Brussels, Oct 28 (Reuters)
The European Commission said last Tuesday it was proposing extra funding worth some 100 million euros ($125 million) in 2009 to help the tackle the bluetongue livestock virus.
“This commitment. . . would raise the total amount likely to be allocated to assist vaccination efforts in 2009 up to 160 million euros,” Androulla Vassiliou, EU commissioner for health said in a statement.
Vassiliou said the virus – characterized by inflammation of the mucous membranes, congestion, swelling and haemorrhages – was causing serious concern to farmers and member state authorities.
“It now affects large parts of the EU. Extensive vaccination will contain the disease and reduce its prevalence and its effects,” he said, adding the extra funding would cover up to 50 per cent of the costs of administering the vaccine.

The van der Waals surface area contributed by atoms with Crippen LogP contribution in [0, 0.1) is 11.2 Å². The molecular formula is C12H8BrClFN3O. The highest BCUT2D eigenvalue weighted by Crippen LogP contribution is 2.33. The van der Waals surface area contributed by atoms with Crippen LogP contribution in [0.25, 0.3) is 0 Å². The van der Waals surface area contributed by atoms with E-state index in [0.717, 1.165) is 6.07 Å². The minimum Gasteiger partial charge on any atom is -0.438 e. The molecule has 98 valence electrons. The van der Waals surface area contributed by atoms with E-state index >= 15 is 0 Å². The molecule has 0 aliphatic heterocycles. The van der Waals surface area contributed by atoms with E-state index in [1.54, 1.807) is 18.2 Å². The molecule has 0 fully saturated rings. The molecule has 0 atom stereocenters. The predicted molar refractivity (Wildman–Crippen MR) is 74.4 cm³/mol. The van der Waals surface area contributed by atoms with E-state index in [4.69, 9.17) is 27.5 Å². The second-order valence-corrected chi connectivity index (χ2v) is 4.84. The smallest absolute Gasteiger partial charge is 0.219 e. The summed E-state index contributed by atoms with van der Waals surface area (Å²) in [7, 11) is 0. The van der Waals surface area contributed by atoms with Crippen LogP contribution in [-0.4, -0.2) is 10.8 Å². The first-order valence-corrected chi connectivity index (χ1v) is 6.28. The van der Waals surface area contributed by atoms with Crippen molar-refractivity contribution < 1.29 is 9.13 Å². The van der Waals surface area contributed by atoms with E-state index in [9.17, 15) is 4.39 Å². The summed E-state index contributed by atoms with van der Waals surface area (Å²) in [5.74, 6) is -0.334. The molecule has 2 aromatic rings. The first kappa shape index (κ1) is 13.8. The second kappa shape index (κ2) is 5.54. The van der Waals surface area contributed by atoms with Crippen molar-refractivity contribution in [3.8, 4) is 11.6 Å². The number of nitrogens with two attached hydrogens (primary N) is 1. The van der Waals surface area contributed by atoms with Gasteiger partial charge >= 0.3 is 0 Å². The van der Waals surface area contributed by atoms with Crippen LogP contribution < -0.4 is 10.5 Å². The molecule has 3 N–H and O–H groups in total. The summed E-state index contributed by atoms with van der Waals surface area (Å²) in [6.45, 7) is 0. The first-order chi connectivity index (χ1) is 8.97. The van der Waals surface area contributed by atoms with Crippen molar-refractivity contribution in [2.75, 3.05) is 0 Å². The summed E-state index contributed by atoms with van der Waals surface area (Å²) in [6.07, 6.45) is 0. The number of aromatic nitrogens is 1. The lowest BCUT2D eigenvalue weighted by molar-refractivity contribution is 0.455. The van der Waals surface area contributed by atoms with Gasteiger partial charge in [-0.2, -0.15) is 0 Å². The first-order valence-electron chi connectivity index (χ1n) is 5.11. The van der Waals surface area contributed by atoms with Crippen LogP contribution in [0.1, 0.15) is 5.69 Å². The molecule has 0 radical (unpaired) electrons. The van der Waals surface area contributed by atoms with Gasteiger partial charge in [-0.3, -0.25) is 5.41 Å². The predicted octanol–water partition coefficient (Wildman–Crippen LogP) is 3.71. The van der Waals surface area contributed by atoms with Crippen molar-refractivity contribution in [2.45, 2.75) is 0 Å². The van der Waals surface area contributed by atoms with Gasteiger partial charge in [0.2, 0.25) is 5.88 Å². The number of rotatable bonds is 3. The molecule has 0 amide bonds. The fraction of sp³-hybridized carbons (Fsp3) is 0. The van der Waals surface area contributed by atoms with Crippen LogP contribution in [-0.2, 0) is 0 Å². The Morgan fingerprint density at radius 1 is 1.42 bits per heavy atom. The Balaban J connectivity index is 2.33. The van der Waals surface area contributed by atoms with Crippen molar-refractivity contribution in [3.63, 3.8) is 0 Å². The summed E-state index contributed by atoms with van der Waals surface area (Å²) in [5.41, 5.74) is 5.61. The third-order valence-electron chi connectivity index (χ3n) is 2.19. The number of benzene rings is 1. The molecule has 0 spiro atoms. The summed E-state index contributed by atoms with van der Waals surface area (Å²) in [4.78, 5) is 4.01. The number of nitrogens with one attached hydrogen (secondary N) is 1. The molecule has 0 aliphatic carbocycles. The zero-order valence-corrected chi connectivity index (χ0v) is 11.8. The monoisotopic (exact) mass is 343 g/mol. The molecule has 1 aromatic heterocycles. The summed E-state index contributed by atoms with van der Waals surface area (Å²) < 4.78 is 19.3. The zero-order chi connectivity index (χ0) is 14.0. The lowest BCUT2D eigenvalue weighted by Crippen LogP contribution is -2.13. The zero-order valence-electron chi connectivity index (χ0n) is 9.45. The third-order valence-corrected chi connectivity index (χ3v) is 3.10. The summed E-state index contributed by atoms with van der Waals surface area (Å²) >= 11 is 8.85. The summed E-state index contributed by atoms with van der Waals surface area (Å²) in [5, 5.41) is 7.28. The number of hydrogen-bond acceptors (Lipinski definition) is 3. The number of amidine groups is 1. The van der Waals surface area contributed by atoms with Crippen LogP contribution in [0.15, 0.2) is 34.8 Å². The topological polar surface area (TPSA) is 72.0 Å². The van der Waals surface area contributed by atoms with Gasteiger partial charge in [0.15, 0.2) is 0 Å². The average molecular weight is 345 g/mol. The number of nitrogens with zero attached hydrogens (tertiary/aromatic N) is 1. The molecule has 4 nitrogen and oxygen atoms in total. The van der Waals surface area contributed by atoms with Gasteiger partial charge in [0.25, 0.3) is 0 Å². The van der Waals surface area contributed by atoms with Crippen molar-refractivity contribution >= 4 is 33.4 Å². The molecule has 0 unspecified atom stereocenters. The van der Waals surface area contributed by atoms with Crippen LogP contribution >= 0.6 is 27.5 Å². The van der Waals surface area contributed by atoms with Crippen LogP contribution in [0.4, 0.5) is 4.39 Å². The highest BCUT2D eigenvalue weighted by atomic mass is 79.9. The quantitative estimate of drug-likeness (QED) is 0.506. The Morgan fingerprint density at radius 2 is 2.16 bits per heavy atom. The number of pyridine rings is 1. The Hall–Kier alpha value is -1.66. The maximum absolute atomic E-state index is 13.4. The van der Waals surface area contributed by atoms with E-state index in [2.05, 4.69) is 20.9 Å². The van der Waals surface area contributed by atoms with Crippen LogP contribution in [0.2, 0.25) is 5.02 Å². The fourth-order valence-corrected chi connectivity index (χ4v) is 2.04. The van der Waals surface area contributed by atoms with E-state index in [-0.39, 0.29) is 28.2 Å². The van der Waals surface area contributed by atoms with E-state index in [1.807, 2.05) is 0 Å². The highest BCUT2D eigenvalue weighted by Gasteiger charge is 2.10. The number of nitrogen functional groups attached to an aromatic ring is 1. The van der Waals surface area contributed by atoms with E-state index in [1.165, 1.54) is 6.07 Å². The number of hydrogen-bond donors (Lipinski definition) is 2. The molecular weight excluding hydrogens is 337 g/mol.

Last month a new type of the virus normally found in Africa or Central America was reported in the east of the Netherlands, prompting an export ban.
The ban was extended to all ruminants, including cows, sheep and goats, in a 50-km (31-mile) radius around the affected farms, the Dutch Agriculture Ministry said.
Sheep are often the worst-affected animals, suffering from breathing problems, lameness, drooling and high body temperatures. In some cases, the animal’s tongue turns blue.
Bluetongue does not affect humans and there is no risk of contracting the disease by consuming milk or meat from infected animals.